Canker is an uncommon hoof infection that usually occurs in draft horse breeds living in poor sanitary environmental conditions. The infection is caused by an intracellular microorganism that attaches itself to the frog and heel bulbs within the horse's foot. The organism causes abnormal keratin production, resulting in the development of proliferative painful cauliﬂower-like masses and yellow-white tissue along the frog and heel bulbs. Sometimes necrotic areas develop, which produce foul-smelling caseous exudate.
Canker can easily be mistaken for thrush in the early stages of the condition, as it generally originates in the frog of the foot. If canker is left untreated, it will progress to the other parts within the foot and in severe cases, the adjacent hoof wall. Depending on the severity of the infection, the horse may or may not be lame.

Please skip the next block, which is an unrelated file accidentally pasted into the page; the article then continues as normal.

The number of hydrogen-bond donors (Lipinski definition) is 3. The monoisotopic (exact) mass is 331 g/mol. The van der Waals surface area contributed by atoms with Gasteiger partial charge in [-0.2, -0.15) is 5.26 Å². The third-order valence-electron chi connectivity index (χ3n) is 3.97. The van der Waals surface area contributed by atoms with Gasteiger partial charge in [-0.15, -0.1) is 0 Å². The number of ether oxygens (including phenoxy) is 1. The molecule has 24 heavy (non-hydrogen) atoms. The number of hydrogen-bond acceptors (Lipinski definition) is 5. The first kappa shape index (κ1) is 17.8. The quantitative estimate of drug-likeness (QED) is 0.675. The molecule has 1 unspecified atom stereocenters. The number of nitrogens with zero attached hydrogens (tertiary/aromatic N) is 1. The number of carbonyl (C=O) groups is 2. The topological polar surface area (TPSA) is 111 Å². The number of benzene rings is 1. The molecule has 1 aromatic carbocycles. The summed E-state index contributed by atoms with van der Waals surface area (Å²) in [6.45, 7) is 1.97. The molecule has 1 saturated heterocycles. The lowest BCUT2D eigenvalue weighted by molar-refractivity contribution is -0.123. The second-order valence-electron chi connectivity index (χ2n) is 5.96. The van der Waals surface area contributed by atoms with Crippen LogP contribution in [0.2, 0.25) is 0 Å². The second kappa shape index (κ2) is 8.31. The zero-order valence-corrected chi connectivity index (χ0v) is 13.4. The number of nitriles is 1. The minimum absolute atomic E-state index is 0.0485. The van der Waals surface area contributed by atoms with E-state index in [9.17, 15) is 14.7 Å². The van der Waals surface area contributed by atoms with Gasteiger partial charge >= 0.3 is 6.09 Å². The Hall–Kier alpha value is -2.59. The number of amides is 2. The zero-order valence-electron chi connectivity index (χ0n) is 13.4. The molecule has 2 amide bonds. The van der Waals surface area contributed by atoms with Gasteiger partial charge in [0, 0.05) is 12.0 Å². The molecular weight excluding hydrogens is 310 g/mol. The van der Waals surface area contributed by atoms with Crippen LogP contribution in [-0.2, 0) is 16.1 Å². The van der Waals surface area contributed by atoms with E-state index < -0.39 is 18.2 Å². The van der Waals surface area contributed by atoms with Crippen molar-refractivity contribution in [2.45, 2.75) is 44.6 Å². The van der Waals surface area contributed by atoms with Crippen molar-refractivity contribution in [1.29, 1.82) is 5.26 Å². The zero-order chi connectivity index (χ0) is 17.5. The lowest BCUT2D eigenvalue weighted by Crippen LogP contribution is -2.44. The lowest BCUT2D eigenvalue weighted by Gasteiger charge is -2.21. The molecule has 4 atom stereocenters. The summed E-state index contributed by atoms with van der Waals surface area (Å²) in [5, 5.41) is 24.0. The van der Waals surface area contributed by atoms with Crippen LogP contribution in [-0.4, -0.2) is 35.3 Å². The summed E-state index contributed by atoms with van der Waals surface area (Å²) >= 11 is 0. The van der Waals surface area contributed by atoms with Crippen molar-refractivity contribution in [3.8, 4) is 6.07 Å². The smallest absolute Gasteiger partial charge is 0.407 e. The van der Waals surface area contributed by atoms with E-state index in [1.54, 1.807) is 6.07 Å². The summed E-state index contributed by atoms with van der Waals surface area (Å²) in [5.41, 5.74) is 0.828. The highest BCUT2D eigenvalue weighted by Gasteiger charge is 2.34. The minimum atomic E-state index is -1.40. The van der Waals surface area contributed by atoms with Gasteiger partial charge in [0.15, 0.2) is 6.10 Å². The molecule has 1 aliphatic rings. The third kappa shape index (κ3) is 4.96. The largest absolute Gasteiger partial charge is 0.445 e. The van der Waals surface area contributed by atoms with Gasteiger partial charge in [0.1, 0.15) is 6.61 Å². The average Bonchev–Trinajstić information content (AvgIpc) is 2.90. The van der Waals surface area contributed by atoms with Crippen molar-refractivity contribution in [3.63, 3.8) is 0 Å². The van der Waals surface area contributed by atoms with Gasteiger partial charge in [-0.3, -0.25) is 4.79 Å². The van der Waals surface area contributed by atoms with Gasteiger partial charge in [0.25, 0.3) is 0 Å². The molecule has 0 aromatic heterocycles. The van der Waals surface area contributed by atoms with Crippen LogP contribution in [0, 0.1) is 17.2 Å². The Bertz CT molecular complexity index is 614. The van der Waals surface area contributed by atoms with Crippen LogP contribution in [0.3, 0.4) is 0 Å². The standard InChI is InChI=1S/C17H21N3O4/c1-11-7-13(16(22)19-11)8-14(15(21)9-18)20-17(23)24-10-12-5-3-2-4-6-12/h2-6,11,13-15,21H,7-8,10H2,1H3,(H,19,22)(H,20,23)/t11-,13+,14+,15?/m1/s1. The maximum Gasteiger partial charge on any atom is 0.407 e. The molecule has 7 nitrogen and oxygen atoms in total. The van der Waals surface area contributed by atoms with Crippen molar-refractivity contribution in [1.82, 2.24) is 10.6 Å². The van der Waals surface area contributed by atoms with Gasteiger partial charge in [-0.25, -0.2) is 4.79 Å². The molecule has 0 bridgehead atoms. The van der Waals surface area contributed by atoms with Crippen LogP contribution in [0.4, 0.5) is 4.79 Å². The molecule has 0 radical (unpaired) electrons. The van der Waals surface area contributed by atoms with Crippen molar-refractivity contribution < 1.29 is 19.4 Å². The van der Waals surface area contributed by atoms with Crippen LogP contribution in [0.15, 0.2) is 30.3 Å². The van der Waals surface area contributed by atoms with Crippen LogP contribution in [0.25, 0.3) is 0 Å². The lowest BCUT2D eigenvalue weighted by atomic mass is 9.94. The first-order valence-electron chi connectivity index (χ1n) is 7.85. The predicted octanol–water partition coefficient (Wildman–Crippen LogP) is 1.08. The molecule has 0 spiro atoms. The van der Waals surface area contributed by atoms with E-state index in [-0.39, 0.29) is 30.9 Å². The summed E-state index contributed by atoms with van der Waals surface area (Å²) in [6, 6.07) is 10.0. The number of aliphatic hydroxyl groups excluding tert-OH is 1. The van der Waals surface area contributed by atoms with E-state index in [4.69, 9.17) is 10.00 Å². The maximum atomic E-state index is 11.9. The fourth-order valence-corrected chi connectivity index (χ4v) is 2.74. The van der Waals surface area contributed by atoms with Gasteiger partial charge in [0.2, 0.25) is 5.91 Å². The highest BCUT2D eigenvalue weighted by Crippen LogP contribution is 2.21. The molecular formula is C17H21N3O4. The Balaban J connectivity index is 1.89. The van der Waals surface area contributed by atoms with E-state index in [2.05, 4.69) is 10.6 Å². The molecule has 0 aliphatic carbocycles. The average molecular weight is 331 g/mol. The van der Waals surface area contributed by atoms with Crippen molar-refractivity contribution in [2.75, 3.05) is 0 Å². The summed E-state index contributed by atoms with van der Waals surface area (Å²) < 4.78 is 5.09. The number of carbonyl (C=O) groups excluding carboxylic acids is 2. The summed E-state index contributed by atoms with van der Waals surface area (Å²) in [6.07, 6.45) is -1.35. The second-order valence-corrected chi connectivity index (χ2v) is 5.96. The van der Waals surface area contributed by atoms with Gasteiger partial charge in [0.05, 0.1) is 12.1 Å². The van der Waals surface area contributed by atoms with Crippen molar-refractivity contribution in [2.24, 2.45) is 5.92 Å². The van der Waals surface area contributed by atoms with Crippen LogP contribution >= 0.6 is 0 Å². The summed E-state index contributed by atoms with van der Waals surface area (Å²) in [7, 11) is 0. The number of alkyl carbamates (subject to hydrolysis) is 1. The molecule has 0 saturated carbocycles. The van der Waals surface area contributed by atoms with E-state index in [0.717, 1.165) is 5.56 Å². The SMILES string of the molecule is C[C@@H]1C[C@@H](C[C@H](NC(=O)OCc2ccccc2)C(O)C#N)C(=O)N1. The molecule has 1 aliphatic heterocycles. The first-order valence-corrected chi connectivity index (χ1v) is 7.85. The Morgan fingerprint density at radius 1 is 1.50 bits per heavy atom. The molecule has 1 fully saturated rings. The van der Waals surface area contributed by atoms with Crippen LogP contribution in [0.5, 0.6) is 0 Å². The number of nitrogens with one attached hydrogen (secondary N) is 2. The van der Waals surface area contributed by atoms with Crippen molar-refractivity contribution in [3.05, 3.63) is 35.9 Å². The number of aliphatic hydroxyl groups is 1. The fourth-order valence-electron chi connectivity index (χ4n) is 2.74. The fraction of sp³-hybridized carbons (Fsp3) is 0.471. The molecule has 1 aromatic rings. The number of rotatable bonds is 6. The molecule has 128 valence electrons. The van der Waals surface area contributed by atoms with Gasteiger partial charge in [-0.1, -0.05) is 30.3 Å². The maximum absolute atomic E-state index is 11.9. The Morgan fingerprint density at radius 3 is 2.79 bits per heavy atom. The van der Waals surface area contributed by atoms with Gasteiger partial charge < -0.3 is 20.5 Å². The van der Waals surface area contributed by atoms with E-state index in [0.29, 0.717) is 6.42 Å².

Treatment for canker requires surgical debridement of the abnormal tissue, cryotherapy, and thermal cautery in order to fully remove all the abnormal tissue growth. Some veterinarians use a metronidazole/oxytetracycline combination paste following surgery to help with treatment. During recovery and following treatment, horses need to be kept in a clean, well-maintained environment where the feet are kept clean and dry. However, during recovery it is even more important that the hoof is kept protected.